46

  • Performance reports should be cyclical in nature. That is they should:

    • Transition to a starting point from the ending point of a previous period, passing through one or more phases marked by pre-established time intervals, and then moving on to the starting point of the next cycle.

Chapter 3 - Managing People


Performance appraisal cycle1

Performance Appraisal Cycle

48

  • Starting Point

    • The starting point for appraisal involves CSO and subordinate agreeing on targets for the upcoming cycle, measures that will be used to evaluate performance, and meeting dates for the purpose of reviewing progress.

      • Usually these are done quarterly

Chapter 3 - Managing People


Performance appraisal cycle2

Performance Appraisal Cycle

48

  • Quarterly Reviews

    • On specified dates the CSO and the subordinate meet to compare performance against the targets.

      • The targets are revised, if needed, and the subordinate is coached an counseled if needed.

      • A “get-well” date can be set before final review

    • During the final progress review, the subordinate’s overall performance is considered, forming a foundation for a written performance rating.

Chapter 3 - Managing People


Performance appraisal cycle3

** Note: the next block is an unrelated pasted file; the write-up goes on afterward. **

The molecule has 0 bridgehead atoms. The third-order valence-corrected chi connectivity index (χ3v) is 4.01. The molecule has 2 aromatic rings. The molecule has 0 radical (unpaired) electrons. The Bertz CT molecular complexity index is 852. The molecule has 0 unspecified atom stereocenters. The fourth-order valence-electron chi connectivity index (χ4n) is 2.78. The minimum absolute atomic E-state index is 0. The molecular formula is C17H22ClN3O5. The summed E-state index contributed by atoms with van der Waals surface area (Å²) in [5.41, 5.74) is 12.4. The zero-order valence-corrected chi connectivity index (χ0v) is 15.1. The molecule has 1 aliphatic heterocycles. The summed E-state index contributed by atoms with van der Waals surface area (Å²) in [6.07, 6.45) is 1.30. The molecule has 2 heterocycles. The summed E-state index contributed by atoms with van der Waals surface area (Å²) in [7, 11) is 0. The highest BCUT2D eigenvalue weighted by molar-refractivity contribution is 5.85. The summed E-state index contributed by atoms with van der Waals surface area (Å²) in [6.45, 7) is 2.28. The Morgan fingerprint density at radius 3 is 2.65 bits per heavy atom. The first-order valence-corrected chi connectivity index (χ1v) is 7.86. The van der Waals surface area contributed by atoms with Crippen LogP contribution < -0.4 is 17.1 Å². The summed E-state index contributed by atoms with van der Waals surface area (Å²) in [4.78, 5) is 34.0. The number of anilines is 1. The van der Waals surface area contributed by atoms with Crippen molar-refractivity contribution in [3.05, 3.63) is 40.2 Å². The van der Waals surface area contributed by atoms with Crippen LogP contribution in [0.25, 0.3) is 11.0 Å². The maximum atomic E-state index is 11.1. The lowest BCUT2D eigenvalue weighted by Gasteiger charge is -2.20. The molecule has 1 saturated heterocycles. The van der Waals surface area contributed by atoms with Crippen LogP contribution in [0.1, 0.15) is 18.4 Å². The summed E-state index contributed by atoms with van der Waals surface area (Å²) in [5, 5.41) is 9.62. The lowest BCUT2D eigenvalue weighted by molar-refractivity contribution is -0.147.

Performance Appraisal Cycle

48

  • Ending Point

    • The end of one cycle and the start of the next tend to blur.

    • Between the final progress review and the end of the cycle, the CSO selects a performance rating; writes the performance report and obtains the subordinate’s comments and signature on the report; determines the subordinate’s merit pay increase or bonus, and begins to develop with the subordinate a new set of targets for the upcoming cycle.

Chapter 3 - Managing People


Performance appraisal cycle4

Performance Appraisal Cycle

  • Rating on Merit

    • Though a systematic rating procedure, usually called merit rating, a CSO is able to make equitable decisions regarding monetary and promotion based on appraisal records.

Chapter 3 - Managing People


Performance appraisal cycle5

Performance Appraisal Cycle

48

  • Objective and Quantitative

    • Merit rating are suppose to be designed to be objective, and not subjective, in nature.

    • CSOs must make an objective judgment based on supporting evidence in order to promote, fire, or discipline an employee.